Apple Computer Inc. Wednesday beat market expectations by posting earnings that were more than triple its year-earlier results, boosted by sales of its popular iPod digital music players.
For its third quarter ended June 26, Apple said it had net income of $61 million, or 16 cents a share, up from $19 million, or 5 cents a share, in the year-earlier period. Revenue rose 30 percent to $2.01 billion from $1.55 billion.
Excluding 2 cents a share in restructuring charges, Apple said it had a profit of $67 million, or 17 cents a share. That exceeded the average 15 cents forecast by analysts polled by Reuters Estimates. Revenue also beat the average estimate of $1.94 billion.
“It was an outstanding quarter — our highest third-quarter revenue in eight years,” said Apple’s chief executive Steve Jobs. “Our Mac-based revenue grew a healthy 19 percent, and our music-based revenue grew an incredible 162 percent.”
Looking ahead, Apple said it expects to post revenues of $2.1 billion for the current quarter and earnings 16 to 17 cents per share, including a restructuring charge of 1 cent per share.
Apple, based in Cupertino, Calif., said it shipped 876,000 Macintosh computers in the quarter, up 14 percent from a year earlier, and 860,000 iPods, up 183 percent.
Apple shares jumped in extended hours trading, rising to $30.48, up from $29.58 at the Nasdaq close.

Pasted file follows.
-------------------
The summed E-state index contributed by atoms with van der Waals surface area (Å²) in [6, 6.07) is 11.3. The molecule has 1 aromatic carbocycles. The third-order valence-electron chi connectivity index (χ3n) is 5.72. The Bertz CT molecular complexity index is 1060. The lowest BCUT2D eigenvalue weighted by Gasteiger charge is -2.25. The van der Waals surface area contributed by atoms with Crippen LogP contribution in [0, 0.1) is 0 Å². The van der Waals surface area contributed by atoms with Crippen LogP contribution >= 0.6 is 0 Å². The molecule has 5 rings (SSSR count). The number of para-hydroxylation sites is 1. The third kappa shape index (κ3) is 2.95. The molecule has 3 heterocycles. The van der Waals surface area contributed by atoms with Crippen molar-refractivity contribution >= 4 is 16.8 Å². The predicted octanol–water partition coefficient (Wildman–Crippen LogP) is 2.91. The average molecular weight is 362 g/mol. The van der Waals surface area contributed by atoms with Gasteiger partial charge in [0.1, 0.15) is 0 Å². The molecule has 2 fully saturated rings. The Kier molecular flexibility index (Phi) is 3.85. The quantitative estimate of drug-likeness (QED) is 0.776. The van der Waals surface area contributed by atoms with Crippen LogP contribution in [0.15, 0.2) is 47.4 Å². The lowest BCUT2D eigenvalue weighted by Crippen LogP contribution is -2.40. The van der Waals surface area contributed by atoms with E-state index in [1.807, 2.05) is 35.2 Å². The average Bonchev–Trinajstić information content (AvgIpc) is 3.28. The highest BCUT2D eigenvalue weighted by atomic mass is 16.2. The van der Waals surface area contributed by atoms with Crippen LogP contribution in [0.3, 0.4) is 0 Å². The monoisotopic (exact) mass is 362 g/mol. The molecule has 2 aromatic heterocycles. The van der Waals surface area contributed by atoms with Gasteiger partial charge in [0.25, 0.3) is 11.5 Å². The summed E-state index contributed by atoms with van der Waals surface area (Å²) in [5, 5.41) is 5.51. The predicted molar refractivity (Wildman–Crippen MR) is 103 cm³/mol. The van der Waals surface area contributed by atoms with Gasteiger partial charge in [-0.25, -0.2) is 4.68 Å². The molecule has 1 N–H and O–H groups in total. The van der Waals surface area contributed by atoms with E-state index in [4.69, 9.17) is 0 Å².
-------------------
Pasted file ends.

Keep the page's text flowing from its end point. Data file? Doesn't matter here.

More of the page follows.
Peter Oppenheimer, Apple’s chief financial officer, said sales of Macintosh computers, especially laptops, accounted for 58 percent of revenue growth.
Demand for the new mini version of the popular iPod has been “staggering” in the United States and continues to far outstrip supply, Apple’s worldwide vice president of sales Tim Cook told analysts during a conference call. “Unprecedented” orders for European shipments, set to begin July 24, will mean continued backlogs probably through the end of the year. He said it was hard to predict when supply would catch up with demand.
Earlier this week, Apple announced that 100 million songs had been sold at its iTunes Music Store — a milestone that took three months longer than the company had hoped but still a significant benchmark that proved Apple’s dominance in the online music market.
The online music store eked out a “small profit” during the quarter, Oppenheimer said.
Apple July 2 announced a delay in the release of the next-generation iMac until September, meaning the company will miss the important back-to-school season.
The new iMac faces the same microprocessor supply problem from IBM that has already delayed Apple’s Power Mac G5 product shipments, Oppenheimer said. If the problems aren’t resolved, fourth-quarter results might change, he said.
Reuters and The Associated Press contributed to this article.